Because the official permit for the factory in Grünheide was still pending, Tesla criticized the constraints in Germany’s licensing law in the ten-page incendiary letter. In the paper, the company asked the Federal Republic to give priority to an energy transition project for approval.
The letter, addressed to the Berlin-Brandenburg Administrative Court and reported by German media, is a letter of indirect support for the lawsuit filed by the environmental protection agency Deutsche Umwelthilfe (DUH) against the Federal Republic of Germany to enforce concrete governance. program to implement the Paris Climate Agreement signed by Germany.
With the construction of its electric car factory in Grünheide, Tesla contributed concrete practical experience. Following the announcement in November 2019, production will begin there this July, but the California company is still awaiting final environmental approval. So far, all construction progress in Grünheide is based solely on temporary permit made possible by the Federal Immission Control Act. If Tesla is denied final environmental approval, Tesla will have to dismantle everything at his own expense.
In the future, 500,000 electric cars per year will be produced in Brandenburg. Production of battery cells is also planned. According to the article recently published on Handelsblatt, Tesla wants to apply for a license to produce battery cells in Grünheide by July this year. According to this, The start of cell production is targeted for 2022.
Tesla now took it off frustration with the German licensing authority. Several media outlets quoted from a ten-page public letter dated April 7: “Tesla Brandenburg has experienced firsthand that obstacles in the German licensing law are slowing down the necessary industrial transformation and thus transportation and energy cycles,” the letter said. In contrast to Germany’s ambitious climate goals, “Germany’s licensing and planning process stems from a time when these concerns appear less urgent.”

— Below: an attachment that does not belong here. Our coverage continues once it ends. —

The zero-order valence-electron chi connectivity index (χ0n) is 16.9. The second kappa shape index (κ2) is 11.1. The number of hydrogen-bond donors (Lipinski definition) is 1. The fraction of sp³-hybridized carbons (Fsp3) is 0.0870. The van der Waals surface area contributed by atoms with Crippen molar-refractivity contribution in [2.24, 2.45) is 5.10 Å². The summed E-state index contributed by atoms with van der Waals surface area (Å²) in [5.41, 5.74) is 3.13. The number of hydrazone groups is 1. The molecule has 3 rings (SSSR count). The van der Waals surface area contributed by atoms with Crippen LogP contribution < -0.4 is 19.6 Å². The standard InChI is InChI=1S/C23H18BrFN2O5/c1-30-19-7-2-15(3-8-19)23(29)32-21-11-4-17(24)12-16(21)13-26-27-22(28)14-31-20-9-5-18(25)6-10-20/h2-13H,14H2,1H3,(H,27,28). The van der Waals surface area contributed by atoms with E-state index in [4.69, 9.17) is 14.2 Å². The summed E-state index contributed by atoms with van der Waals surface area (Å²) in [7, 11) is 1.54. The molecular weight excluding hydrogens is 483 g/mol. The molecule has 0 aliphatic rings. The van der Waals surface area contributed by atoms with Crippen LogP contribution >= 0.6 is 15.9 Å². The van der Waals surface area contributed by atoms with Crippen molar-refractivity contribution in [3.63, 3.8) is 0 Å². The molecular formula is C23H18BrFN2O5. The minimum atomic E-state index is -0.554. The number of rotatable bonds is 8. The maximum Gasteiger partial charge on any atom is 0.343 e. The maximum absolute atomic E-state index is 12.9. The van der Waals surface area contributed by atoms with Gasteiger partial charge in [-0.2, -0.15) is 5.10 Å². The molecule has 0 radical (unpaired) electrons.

“The result is an approval process for what constitutes an environmentally friendly project still the same as a coal-fired power plant,” wrote Tesla. The process is taking too long, “it is very difficult to make changes even though it is overall positive” and “the process is fraught with legal risks at every step of the way”. This is hampering necessary investment in clean energy projects and infrastructure and making Germany nearly impossible to achieve its climate goals. Tesla denounced, with respect to Gigafactory 4, “that 16 months after application there is still no timetable for issuing final permits.” This is “very annoying” because “the basic permits for the project have been checked and confirmed by several courts and not a single court decision has questioned the basic approval of the project.”
The sender of the letter was ‘Tesla Manufacturing Brandenburg SE’; a branch of an auto manufacturer set up for the construction of a local factory. According to Daily mirror, the letter was addressed to the Berlin-Brandenburg Administrative Court as a letter of indirect support for the aforementioned DUH lawsuit. This is clear from the following passage in the paper: “Tesla Brandenburg was aware of the DUH demands from the public and argued that it was in the interests of the High Administrative Court and the parties involved in this process which Tesla Brandenburg shared his experience with the German approval procedure. “
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